National Geographic : 2011 Sep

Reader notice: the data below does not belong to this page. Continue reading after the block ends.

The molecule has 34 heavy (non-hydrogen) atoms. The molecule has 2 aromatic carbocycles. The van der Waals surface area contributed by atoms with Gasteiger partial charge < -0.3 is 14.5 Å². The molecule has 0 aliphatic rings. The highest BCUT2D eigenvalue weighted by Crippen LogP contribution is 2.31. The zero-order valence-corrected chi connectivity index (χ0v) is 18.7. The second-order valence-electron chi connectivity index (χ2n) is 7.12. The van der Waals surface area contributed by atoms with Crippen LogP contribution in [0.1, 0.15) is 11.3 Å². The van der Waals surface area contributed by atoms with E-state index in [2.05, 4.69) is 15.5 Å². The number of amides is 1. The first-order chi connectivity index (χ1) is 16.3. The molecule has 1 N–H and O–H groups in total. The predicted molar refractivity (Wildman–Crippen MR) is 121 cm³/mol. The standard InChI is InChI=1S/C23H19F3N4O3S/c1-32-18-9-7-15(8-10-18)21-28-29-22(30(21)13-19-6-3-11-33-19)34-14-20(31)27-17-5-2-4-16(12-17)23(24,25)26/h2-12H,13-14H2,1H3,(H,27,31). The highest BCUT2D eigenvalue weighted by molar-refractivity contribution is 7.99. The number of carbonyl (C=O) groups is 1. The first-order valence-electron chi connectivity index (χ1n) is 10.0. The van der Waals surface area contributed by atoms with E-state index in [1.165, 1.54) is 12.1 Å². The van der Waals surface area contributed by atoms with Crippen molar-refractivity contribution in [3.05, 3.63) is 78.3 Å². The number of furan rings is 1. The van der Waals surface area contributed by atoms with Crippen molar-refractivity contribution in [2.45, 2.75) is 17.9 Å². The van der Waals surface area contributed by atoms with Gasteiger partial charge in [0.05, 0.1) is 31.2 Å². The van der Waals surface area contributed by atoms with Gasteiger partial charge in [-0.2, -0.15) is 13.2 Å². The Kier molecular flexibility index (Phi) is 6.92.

on the control bar was painfully tight as I ran down the lip of the dune. Suddenly I was run- ning in thin air. Flying! A er a few seconds the instructor shouted "Flare!" I pushed the control bar over my head and landed, unsteady but on my feet---then headed back uphill. I wanted to feel again that strange, lovely moment alo . A glider wing is an e cient way to generate li , but my seconds-long ight proved that run- ning o a dune doesn't generate much speed. Glider ight is a controlled descent; pilots gain altitude only if they catch rising air and ride it alo . Birds don't have that problem; they y with great e ciency and more precision than any aircra . Sooty shearwaters log almost 40,000 miles migrating from New Zealand to Alaska and back, while ruby-throated hummingbirds can y 20 hours without stop migrating across the Gulf of Mexico. Scientists still struggle to understand the physiology of avian ight, but light bones and an intricate collaboration among chest and wing muscles appear essen- tial. A hummingbird's chest muscles account for 20 percent of its mass, according to Bret Tobal- ske, a University of Montana physiologist. "If a human had that mass of muscles, it would stick out like a 55-gallon drum," he says. "It would be freakin' enormous." Legend has it Icarus fell from the sky because hubris led him too close to the sun, melting the wax that held the feathers on his wings. More likely, his arms just gave out. Uncounted num- bers of "birdmen" have died over the centuries a er leaping from tower or cli , not realizing 1935 Spreading homemade canvas wings at 10,000 feet, "Bird-man" Clem Sohn rides the wind for 75 seconds. Two years later, a horrified crowd sees the stunt artist's parachute fail. 1948 Aerospace engineer Francis Rogallo and his wife invent the flexible "paraglider" wing as a sort of parachute for space capsules. Human fliers latch on to it. 1955 On the Hiller Flying Platform, a pilot stands atop twin fans and steers by leaning. It proves too unwieldy for military use. "If a human had [a hummingbird's] mass of muscles, it would stick out like a 55-gallon drum. It would be freakin' enormous."